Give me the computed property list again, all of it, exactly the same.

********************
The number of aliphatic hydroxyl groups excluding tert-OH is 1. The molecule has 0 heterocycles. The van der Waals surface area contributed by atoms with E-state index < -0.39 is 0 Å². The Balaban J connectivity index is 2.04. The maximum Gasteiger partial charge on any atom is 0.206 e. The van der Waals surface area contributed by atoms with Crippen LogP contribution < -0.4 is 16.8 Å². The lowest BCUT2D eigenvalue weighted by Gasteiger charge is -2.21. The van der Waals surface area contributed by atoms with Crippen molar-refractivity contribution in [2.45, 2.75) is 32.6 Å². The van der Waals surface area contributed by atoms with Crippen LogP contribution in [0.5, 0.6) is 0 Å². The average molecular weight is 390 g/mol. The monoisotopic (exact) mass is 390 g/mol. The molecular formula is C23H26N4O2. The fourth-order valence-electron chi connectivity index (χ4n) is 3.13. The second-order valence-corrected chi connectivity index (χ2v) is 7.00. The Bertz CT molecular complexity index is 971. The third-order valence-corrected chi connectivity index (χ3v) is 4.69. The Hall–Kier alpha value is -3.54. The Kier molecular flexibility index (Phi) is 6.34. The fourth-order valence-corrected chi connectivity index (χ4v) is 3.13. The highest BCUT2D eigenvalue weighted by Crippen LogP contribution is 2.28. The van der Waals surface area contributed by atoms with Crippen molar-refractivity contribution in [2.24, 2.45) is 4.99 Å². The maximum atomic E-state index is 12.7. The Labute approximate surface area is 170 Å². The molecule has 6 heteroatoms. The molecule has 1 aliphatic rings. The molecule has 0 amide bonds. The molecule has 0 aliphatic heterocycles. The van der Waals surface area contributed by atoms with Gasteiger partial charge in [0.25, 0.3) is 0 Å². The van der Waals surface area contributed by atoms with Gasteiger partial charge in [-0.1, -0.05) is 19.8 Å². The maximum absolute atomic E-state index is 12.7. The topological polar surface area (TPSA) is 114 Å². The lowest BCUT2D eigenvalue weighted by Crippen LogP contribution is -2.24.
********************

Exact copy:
The number of aliphatic hydroxyl groups excluding tert-OH is 1. The molecule has 0 heterocycles. The van der Waals surface area contributed by atoms with E-state index < -0.39 is 0 Å². The Balaban J connectivity index is 2.04. The maximum Gasteiger partial charge on any atom is 0.206 e. The van der Waals surface area contributed by atoms with Crippen LogP contribution < -0.4 is 16.8 Å². The lowest BCUT2D eigenvalue weighted by Gasteiger charge is -2.21. The van der Waals surface area contributed by atoms with Crippen molar-refractivity contribution in [2.45, 2.75) is 32.6 Å². The van der Waals surface area contributed by atoms with Crippen LogP contribution in [0.5, 0.6) is 0 Å². The average molecular weight is 390 g/mol. The monoisotopic (exact) mass is 390 g/mol. The molecular formula is C23H26N4O2. The fourth-order valence-electron chi connectivity index (χ4n) is 3.13. The second-order valence-corrected chi connectivity index (χ2v) is 7.00. The Bertz CT molecular complexity index is 971. The third-order valence-corrected chi connectivity index (χ3v) is 4.69. The Hall–Kier alpha value is -3.54. The Kier molecular flexibility index (Phi) is 6.34. The fourth-order valence-corrected chi connectivity index (χ4v) is 3.13. The highest BCUT2D eigenvalue weighted by Crippen LogP contribution is 2.28. The van der Waals surface area contributed by atoms with Crippen molar-refractivity contribution in [2.24, 2.45) is 4.99 Å². The maximum atomic E-state index is 12.7. The Labute approximate surface area is 170 Å². The molecule has 6 heteroatoms. The molecule has 1 aliphatic rings. The molecule has 0 amide bonds. The molecule has 0 aliphatic heterocycles. The van der Waals surface area contributed by atoms with Gasteiger partial charge in [0.25, 0.3) is 0 Å². The van der Waals surface area contributed by atoms with Gasteiger partial charge in [-0.1, -0.05) is 19.8 Å². The maximum absolute atomic E-state index is 12.7. The topological polar surface area (TPSA) is 114 Å². The lowest BCUT2D eigenvalue weighted by Crippen LogP contribution is -2.24.